Moleskin or taupe, is said to be the popular mode for long mantle coats, which are made of whole skins, and have the furs arranged in novel designs, and fashioned to drape the figure in a mantle of no weight but great warmth.
Black caracul and baby lamb, made in the softest of furs, and draped in long mantle-coats are among the new models for the winter.  These soft caracul coats have wide shawl-collars of fox or ermine, and are lined with soft brocade satin.
Ermine will be worn again, as well as sable and fox.  Short coats are coming into vogue again, but in fancy effects.  Russian blouses and Spanish jackets will be sued to some extent.
Long coats are made 52 and 56 inches in length, and are box and semifitting, with straight liens and side effects.  Many of the models are being trimmed with reversed and combination furs, and crochet buttons with single frogs are sued for fastening.
There is nothing especially new about the muff, except that passementeries and fringes are sued to trim them quite extensively – that is, in the short-hair skins, the long-haired furs are made into muffs, using the whole animal.
Very handsome fur boas three to four yards long are lined with soft silk in high color.  A fur is being used which when dyed, closely resembles the Fitch; and the raccoon, when dyed, cannot be told from elk, and is very popular.  Coony when electrified, takes the place of beaver or nutar.  American weasel is used extensively for trimming, substituted in many instances for ermine.  There is also a great demand for Persian lamb, and pony will be used to a large extent.
Tan shoes are quite the smartest thing this season – they are leather-color, and not the red brown, which was fashionable last year.  With these shoes, stockings of all colors are worn, even green, blue and violet.
A novelty in neckwear is the Dauphin collar.  This is generally made in fine lawn, and is flat with broad embroidered revers, and is edged with lace.  It is worn without a high collar.
As a result of the present fancy for low-cut gowns, the ordinary one-sided jabot effect is not cultivated as it was, and two new forms of ruffle have made their appearance very daintily.
The first is meant for wearing with a gown that is collarless and fairly low, but not open in front.  It is of delicate Paris tinted lace, plaited, as a rule, in three fans of graduated length, and sometimes, instead of lace, the fall is of finely embroidered lawn.  There is no neckband visible, but a plain band of lawn goes around the neck under the yoke of the dress, and fixes the fall in place.
The second of these novelties shows a sailor-collar of black satin, with softly draped revers of fine creamy ecru net, and lace, which leaves the throat open in that long V which is so attractive.
There is another new jabot which traverses the length of the corsage, and descends to the skirt, the result being both novel and attractive.  A model was displayed made in the following manner: the skirt and vest of taffeta, the skirt high-waisted, the tulle blouse closing in front, with a soft jabot, which falls over the bust, and extends along the side of the skirt to the height of the knee, thus following the line of the fastening.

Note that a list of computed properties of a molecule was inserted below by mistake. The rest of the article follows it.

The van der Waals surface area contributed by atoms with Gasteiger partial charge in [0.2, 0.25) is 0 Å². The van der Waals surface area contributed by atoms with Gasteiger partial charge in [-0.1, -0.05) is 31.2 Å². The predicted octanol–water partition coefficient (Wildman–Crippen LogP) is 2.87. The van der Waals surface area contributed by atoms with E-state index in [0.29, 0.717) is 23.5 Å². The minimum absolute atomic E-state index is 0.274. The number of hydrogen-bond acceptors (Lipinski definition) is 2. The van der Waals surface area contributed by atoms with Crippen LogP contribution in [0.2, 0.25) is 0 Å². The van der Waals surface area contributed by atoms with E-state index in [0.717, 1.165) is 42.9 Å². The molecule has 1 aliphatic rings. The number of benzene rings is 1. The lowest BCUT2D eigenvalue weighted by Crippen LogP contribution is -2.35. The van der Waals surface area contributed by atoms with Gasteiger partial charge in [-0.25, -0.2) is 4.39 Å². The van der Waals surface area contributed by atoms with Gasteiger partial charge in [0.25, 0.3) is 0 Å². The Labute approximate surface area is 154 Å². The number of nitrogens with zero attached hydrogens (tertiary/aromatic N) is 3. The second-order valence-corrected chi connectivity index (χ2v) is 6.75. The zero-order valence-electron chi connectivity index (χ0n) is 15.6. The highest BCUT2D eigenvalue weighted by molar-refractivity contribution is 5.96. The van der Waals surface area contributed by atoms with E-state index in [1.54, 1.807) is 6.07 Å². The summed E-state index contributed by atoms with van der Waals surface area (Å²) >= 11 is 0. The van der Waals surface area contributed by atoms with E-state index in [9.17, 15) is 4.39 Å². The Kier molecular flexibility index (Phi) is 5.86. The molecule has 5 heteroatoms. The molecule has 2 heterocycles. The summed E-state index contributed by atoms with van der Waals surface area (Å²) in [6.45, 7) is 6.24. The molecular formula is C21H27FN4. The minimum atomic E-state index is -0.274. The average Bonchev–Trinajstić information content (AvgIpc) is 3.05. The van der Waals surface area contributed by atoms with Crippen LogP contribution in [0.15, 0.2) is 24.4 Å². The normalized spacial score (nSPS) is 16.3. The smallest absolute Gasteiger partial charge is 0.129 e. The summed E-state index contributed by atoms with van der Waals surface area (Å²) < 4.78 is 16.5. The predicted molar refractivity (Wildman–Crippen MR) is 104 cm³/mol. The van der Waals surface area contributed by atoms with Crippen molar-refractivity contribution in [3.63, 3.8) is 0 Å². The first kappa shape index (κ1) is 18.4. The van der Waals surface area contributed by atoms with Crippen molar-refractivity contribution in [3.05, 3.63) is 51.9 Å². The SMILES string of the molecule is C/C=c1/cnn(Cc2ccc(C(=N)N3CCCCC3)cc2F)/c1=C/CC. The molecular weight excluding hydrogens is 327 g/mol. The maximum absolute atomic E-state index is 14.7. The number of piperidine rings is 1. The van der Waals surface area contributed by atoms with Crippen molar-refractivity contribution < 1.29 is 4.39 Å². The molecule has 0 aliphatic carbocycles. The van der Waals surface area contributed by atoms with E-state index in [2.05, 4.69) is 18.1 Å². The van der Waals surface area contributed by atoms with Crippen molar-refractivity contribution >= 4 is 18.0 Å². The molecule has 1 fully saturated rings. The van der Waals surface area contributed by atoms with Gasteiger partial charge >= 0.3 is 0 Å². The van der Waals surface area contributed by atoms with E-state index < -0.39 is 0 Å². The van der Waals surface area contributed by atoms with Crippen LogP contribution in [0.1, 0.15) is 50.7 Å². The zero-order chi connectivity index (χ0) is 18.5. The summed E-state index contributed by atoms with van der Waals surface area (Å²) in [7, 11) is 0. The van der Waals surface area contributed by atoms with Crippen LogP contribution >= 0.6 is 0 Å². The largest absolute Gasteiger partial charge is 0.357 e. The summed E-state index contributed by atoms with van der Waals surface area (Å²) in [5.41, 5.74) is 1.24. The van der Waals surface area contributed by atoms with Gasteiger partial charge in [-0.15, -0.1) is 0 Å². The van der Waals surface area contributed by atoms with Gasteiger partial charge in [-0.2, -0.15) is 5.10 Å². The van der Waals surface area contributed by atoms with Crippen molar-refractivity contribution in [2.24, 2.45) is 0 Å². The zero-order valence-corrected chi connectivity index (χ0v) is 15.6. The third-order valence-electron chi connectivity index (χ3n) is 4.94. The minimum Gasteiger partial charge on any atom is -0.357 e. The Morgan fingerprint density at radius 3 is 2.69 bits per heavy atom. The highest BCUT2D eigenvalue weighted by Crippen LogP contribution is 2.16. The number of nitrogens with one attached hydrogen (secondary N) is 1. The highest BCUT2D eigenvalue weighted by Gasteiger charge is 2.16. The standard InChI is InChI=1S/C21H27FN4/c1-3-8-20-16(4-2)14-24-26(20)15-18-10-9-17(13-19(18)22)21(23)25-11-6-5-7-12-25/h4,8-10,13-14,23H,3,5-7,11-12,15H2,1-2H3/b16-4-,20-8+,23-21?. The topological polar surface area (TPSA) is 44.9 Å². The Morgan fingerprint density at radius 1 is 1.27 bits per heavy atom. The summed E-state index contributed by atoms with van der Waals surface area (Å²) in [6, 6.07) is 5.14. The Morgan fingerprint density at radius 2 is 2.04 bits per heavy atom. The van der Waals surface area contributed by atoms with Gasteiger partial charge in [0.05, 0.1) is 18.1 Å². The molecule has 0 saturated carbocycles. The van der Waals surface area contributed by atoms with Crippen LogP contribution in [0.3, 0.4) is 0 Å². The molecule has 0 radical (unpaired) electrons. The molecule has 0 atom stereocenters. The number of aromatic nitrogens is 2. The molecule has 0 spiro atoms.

Soutache or silk-cord trimming is to be used in profusion during the present season on afternoon and evening gowns.  We shall see it allied not only to cloth and velvet, but to satin and chiffon as well.
It is generally noticed that where buttons play an important part, soutache closely follows, and such will be the case this season.  On evening gowns this trimming will take the form of flowers as well as scroll designs, and the Grecian-key pattern will adorn even the lightest and flimsiest of materials worked with this silk cording.
Gold-color on white is a favorite combination for evening wear, but self-colored soutache will be more used than contrasting shades.  It will also be in evidence on lace and silk blouses, in motifs, buttonholes, loops, etc.; in fact, it is safe to say that as a general trimming it will be in the first ranks of popularity.
Enameled “pomanders” are quite the rage among the toilet-accessories, and these tiny balls may be seen dangling from milady’s neck-chain or bracelet.
The top unscrews, disclosing a minute sponge on which to drop your favorite perfume.  This perfume gives off an agreeably faint odor through the little holes pierced in the trinket.  The pomanders are enameled on sterling silver, in pale blue, Nile green, lavender, and other pretty colors.
There are signs on the horizon that jet will be extremely popular during the ensuing months.  Large jet brooches are seen alighting on chemisettes of filmy materials, and the long chains of jet beads are making a bid for popular favor.  Then there is nothing that enhances the whiteness of the neck more than a collar of flat jet beads with a medallion in the center, of imitation jewels.
An interesting point about the new corsets, is the fact that we are returning to the curved side pieces instead of the straight, and the latest models are all showing this feature.  The straight side corset is losing its prestige with the corsetiere, so that the line of the hips will be more accentuated in future.